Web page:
Commanders of bases like Cherry Point air station and Seymour Johnson Air Force Base cannot approve or oppose any wind turbine project under orders from the U.S. Secretary of Defense. This bill requires that they be notified and would allow hearings on proposed wind turbine projects, which lie in the flight path or training areas for the military.
Articles filed under Safety from North Carolina
An F-15E Strike Eagle drops through the sky on a low-level training mission and encounters - a wind turbine. With turbine blades reaching within 8 feet of F-15s on missions out of Seymour Johnson Air Force Base, the proposed Pantego Wind Energy project resulted in a serious risk.
Wind turbine blades can distort radar image for both pilots and ground control. That distortion can make it difficult for Marine training exercises as well as make it more dangerous to fly. "It clutters what is otherwise a crisp and clear radar display."
A controversial wind farm is raising concerns about impacts to our local military. ...even if every turbine were lit, "an aircraft flying at 500 feet could potentially strike a turbine blade, with the likely loss of two lives and a $31 million irreplaceable combat asset."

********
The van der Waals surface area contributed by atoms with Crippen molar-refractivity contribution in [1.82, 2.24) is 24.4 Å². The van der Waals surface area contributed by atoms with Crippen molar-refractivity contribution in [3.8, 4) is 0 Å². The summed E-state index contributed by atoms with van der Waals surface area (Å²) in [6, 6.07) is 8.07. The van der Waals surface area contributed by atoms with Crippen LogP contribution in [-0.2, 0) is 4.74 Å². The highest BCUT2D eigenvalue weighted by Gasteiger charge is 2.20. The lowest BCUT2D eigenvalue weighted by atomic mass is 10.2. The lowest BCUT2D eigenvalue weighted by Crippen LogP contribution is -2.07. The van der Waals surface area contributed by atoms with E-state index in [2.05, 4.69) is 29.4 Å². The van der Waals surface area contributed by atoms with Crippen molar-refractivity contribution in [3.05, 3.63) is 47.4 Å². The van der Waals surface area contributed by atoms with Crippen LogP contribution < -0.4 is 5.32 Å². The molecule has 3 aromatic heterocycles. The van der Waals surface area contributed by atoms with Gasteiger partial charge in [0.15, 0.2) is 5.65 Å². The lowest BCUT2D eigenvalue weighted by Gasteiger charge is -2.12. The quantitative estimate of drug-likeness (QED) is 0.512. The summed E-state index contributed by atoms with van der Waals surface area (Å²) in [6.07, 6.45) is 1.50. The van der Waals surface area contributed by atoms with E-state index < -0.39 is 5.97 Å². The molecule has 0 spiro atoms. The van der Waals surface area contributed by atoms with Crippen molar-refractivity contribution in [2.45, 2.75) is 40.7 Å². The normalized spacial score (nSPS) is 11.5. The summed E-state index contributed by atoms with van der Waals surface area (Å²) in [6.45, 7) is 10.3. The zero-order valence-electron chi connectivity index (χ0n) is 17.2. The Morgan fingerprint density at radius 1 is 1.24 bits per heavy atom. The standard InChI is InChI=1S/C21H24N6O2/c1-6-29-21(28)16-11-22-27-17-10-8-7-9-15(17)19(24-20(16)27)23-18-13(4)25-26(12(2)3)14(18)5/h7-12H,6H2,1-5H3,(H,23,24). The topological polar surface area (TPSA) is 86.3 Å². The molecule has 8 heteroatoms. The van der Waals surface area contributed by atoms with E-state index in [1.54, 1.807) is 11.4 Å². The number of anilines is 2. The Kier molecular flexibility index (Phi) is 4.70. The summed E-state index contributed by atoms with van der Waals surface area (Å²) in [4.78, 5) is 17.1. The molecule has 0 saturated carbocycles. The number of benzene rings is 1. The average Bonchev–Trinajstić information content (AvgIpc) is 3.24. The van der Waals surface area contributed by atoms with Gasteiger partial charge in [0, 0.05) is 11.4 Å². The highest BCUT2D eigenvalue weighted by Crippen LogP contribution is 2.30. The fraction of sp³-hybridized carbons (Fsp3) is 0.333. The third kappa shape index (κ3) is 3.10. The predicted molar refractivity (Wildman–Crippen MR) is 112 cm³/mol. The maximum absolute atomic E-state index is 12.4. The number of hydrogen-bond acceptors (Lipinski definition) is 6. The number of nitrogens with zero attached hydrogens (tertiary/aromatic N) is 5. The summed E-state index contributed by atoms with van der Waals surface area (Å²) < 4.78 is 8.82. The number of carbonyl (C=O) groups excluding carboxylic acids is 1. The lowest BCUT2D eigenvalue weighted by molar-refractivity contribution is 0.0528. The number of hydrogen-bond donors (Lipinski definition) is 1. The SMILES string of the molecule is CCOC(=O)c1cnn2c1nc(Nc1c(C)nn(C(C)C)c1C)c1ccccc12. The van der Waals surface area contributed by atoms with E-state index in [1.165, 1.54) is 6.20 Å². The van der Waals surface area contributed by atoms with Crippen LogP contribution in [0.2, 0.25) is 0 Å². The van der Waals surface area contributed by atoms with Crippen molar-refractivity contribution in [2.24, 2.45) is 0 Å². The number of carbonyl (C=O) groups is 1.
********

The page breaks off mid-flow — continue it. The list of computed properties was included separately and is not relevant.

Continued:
Military officials warned this week that building the proposed Pantego Wind project in eastern North Carolina would create an unavoidable collision hazard for fighter jets, a development that would force Seymour Johnson Air Force Base to deploy flight training to other states.
Seymour Johnson Air Force Base, located in Goldsboro, N.C., has released its analysis on the impact of nearby wind energy projects to its low-altitude flight training programs. The result of that analysis was that turbines would create hazards to the training missions.
The rotating blades on the wind farm's turbines would extend 492 feet into the air, giving over-flying jets the thinnest margin of clearance. The turbines would be erected in an area where Air Force F-15E Strike Eagles swoop in at 500 feet as they approach the Dare County Bombing Range.